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Bioanalytical Mass Spectrometry

Due to the often transient nature of biological free radicals in solution, there has been an increased interest in gaining a more fundamental understanding of the structure and reactivity of radicals in small model systems in the gas phase. The main direction of our research has been to develop new methods for the study of radical ions in the gas phase using mass spectrometric (MS) techniques. In particular, we have employed ion–molecule reactions (IMR) for the study of radical ion reactivity. The model systems include amino acids with reactive amino acid side chains (cysteine, tyrosine, tryptophan), small peptides, and DNA nucelobases, where the radicals can be generated regiospecifically via various chemical means. Gas‐phase IMR of these radical ions shed light on their structure and provide convenient route to explore their intrinsic reactivity with the potential to study radical migration and radical‐induced damage. For example, we can monitor hydrogen atom transfer (HAT) in glutathione radical: the S‐based (thiyl), reactive radical is rearranging via HAT to a non‐reactive α‐carbon radical.

before and after hydrogen atom transfer

We also use ion spectroscopy (in IR and UV regions) and theoretical calculations to complement our gas‐phase reactivity studies. In the example below, isomeric thiyl and α‐carbon radicals of homocysteine are distinguished by ion IR spectroscopy.

isomeric thiyl and α‐carbon radicals of homocysteine are distinguished by ion IR spectroscopy

Chromatography and Mass Spectrometry to Study Enzyme Inhibition

This research is focused on developing liquid chromatography-mass spectrometry (LC-MS) methods to study the efficacy of potential novel antibiotics. In collaboration with Prof. Horn and Prof. Hagen groups here at NIU, we target the non-mevalonate (MEP) pathway, which controls isoprenoid biosynthesis, as it is only present in bacteria and some plants and therefore extremely attractive for antibiotic development.

research figure

The MEP pathway primarily utilizes phosphate-containing groups in the biosynthesis of isoprenoid precursors. The extreme polarity of these species presents a challenge for chromatographic assay development, as conventional techniques such reverse phase cannot retain the analytes. We have found several other varieties of LC suitable to analyze phosphate containing groups, including anion-exchange (AX), ion-paired reversed-phase (IP-RP), and hydrophilic interaction (HILIC). Using these chromatographic techniques, coupled with mass spectrometry detection, we evaluate the effectiveness of potential inhibitors of the enzymes IspD, IspE, and IspF of the MEP pathway in two ways: time-based solution studies and cell growth inhibition studies.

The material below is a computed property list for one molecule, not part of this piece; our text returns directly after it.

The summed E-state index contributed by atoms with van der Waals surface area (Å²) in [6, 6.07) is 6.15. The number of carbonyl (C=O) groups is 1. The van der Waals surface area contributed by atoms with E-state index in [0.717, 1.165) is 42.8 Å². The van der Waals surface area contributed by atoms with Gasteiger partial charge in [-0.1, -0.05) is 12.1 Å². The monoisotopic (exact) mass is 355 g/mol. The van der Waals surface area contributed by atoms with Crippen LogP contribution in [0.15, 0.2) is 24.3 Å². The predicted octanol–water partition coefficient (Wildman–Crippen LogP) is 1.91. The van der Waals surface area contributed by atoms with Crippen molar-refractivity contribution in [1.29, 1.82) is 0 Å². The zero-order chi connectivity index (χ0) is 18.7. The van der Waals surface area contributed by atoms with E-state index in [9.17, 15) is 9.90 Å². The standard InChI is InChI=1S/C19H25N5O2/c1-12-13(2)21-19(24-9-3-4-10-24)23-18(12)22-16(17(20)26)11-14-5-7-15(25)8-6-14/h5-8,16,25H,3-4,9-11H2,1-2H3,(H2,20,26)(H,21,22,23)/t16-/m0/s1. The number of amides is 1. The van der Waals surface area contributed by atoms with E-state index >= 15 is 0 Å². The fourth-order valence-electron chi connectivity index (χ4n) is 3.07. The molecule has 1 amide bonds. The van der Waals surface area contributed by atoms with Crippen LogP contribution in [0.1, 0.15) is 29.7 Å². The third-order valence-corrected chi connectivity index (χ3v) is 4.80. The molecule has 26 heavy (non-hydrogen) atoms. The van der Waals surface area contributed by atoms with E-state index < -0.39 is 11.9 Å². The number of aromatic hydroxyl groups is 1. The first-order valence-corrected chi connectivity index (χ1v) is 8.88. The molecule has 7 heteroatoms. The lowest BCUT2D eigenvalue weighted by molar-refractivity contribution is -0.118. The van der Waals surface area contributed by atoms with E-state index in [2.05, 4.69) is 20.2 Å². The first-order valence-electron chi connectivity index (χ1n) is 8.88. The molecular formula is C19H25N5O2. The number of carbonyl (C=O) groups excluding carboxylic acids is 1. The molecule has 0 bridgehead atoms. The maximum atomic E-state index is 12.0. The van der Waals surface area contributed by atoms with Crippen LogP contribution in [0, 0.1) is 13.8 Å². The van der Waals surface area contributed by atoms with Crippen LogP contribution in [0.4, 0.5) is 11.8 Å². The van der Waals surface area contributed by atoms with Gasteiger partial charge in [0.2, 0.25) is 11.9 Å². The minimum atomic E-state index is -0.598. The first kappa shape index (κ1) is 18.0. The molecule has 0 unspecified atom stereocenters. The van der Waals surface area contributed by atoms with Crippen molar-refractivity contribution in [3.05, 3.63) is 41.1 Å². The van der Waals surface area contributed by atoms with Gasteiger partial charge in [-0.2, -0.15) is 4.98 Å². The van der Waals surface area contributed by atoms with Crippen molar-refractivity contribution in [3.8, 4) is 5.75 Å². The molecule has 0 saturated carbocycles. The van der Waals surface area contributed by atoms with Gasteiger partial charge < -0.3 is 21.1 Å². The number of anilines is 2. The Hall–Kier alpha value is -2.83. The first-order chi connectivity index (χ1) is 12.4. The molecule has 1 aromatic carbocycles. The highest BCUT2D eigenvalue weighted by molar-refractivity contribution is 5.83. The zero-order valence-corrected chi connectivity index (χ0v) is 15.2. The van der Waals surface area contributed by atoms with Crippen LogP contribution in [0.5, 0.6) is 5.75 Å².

research figure

Investigation of metal-ion catalysts in the gas phase

Our interest is focused on the development of new catalysts materials and in the study of their fundamental mechanism of action as well as their potential applications. It is known that precious metals-based complexes are able to catalyze C-C coupling reactions as well as participate in the catalytic cycle of hydrogen production from chemical hydrogen storage materials such as formic acid. However, these metals are not naturally abundant are expensive. For this reason, the exploration of less expensive materials sharing the same catalytic abilities is of fundamental importance for future applications of the processes on a larger scale.

Our laboratory is equipped with a custom modified mass spectrometer which allows for the study of ion-molecule reactions (IMRs) in the gas phase. The combination of gas-phase experiments, IMRs, and MSn ability permits the scan of the catalytic aptitude of many candidate molecules but also allows for the evaluation of the kinetics properties of the systems. Mass spectrometry experiments combined with computational studies aids in a complete evaluation of the catalytic systems.

Below is an example of the catalytic cycle to produce hydrogen from formic acid when a Zn based catalyst is used. The complex ion is constituted by the metal coordinating a ligand (L), which can be varied to tune the complex properties, and a formate ion. The cycle can be divided into two steps, both conducted inside the MS ion trap. The first reaction, slightly endothermic, results in the decarboxylation of the metal complex, and the second reaction is between the hydride form of the complex ion, produced in the decarboxylation step, and formic acid; it is spontaneous and it yields H2 as well as restoring the zinc catalyst.

a catalytic cycle